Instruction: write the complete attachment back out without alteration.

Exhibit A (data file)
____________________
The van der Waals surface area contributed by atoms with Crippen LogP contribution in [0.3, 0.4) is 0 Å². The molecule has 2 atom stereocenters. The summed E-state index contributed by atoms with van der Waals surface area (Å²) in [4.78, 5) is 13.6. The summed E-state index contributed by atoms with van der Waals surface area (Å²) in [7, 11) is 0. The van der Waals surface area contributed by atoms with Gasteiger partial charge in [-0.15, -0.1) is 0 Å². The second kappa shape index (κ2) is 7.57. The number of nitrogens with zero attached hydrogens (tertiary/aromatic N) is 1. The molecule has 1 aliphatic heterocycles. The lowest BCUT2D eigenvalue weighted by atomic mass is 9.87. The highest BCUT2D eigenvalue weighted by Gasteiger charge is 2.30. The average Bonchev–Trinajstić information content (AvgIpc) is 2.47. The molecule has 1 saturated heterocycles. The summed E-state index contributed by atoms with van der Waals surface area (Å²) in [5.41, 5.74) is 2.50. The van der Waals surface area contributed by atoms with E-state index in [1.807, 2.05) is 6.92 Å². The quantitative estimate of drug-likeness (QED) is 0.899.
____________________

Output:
The van der Waals surface area contributed by atoms with Crippen LogP contribution in [0.3, 0.4) is 0 Å². The molecule has 2 atom stereocenters. The summed E-state index contributed by atoms with van der Waals surface area (Å²) in [4.78, 5) is 13.6. The summed E-state index contributed by atoms with van der Waals surface area (Å²) in [7, 11) is 0. The van der Waals surface area contributed by atoms with Gasteiger partial charge in [-0.15, -0.1) is 0 Å². The second kappa shape index (κ2) is 7.57. The number of nitrogens with zero attached hydrogens (tertiary/aromatic N) is 1. The molecule has 1 aliphatic heterocycles. The lowest BCUT2D eigenvalue weighted by atomic mass is 9.87. The highest BCUT2D eigenvalue weighted by Gasteiger charge is 2.30. The average Bonchev–Trinajstić information content (AvgIpc) is 2.47. The molecule has 1 saturated heterocycles. The summed E-state index contributed by atoms with van der Waals surface area (Å²) in [5.41, 5.74) is 2.50. The van der Waals surface area contributed by atoms with E-state index in [1.807, 2.05) is 6.92 Å². The quantitative estimate of drug-likeness (QED) is 0.899.